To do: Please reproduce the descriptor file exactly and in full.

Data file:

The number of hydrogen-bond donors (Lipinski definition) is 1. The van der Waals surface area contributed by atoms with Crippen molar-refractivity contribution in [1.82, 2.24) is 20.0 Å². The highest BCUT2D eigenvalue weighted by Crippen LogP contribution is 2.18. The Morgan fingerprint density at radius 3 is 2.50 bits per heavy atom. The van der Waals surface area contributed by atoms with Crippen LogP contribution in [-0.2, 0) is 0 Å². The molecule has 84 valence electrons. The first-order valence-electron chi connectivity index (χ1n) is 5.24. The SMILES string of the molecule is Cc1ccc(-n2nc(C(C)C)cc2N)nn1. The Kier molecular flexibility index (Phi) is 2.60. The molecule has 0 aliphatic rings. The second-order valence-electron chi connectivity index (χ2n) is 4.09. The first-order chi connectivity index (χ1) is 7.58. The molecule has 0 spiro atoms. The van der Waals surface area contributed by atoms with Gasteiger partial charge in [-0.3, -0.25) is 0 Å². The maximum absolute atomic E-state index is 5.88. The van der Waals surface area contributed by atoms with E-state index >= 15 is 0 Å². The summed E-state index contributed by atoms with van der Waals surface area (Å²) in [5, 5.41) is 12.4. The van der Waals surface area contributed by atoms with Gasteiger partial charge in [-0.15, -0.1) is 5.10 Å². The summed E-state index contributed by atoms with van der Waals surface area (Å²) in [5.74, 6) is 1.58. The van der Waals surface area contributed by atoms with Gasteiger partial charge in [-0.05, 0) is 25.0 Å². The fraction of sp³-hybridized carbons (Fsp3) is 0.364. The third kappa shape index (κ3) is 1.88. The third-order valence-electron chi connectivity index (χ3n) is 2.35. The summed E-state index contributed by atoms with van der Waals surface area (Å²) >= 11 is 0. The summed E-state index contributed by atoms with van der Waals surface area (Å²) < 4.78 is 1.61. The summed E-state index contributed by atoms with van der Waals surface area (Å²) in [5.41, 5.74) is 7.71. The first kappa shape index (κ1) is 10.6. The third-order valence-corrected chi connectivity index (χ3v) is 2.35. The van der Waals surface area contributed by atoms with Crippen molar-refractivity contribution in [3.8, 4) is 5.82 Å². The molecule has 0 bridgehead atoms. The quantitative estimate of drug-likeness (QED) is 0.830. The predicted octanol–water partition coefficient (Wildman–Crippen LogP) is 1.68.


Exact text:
The number of hydrogen-bond donors (Lipinski definition) is 1. The van der Waals surface area contributed by atoms with Crippen molar-refractivity contribution in [1.82, 2.24) is 20.0 Å². The highest BCUT2D eigenvalue weighted by Crippen LogP contribution is 2.18. The Morgan fingerprint density at radius 3 is 2.50 bits per heavy atom. The van der Waals surface area contributed by atoms with Crippen LogP contribution in [-0.2, 0) is 0 Å². The molecule has 84 valence electrons. The first-order valence-electron chi connectivity index (χ1n) is 5.24. The SMILES string of the molecule is Cc1ccc(-n2nc(C(C)C)cc2N)nn1. The Kier molecular flexibility index (Phi) is 2.60. The molecule has 0 aliphatic rings. The second-order valence-electron chi connectivity index (χ2n) is 4.09. The first-order chi connectivity index (χ1) is 7.58. The molecule has 0 spiro atoms. The van der Waals surface area contributed by atoms with Gasteiger partial charge in [-0.3, -0.25) is 0 Å². The maximum absolute atomic E-state index is 5.88. The van der Waals surface area contributed by atoms with E-state index >= 15 is 0 Å². The summed E-state index contributed by atoms with van der Waals surface area (Å²) in [5, 5.41) is 12.4. The van der Waals surface area contributed by atoms with Gasteiger partial charge in [-0.15, -0.1) is 5.10 Å². The summed E-state index contributed by atoms with van der Waals surface area (Å²) in [5.74, 6) is 1.58. The van der Waals surface area contributed by atoms with Gasteiger partial charge in [-0.05, 0) is 25.0 Å². The fraction of sp³-hybridized carbons (Fsp3) is 0.364. The third kappa shape index (κ3) is 1.88. The third-order valence-electron chi connectivity index (χ3n) is 2.35. The summed E-state index contributed by atoms with van der Waals surface area (Å²) >= 11 is 0. The summed E-state index contributed by atoms with van der Waals surface area (Å²) < 4.78 is 1.61. The summed E-state index contributed by atoms with van der Waals surface area (Å²) in [5.41, 5.74) is 7.71. The first kappa shape index (κ1) is 10.6. The third-order valence-corrected chi connectivity index (χ3v) is 2.35. The van der Waals surface area contributed by atoms with Crippen molar-refractivity contribution in [3.8, 4) is 5.82 Å². The molecule has 0 bridgehead atoms. The quantitative estimate of drug-likeness (QED) is 0.830. The predicted octanol–water partition coefficient (Wildman–Crippen LogP) is 1.68.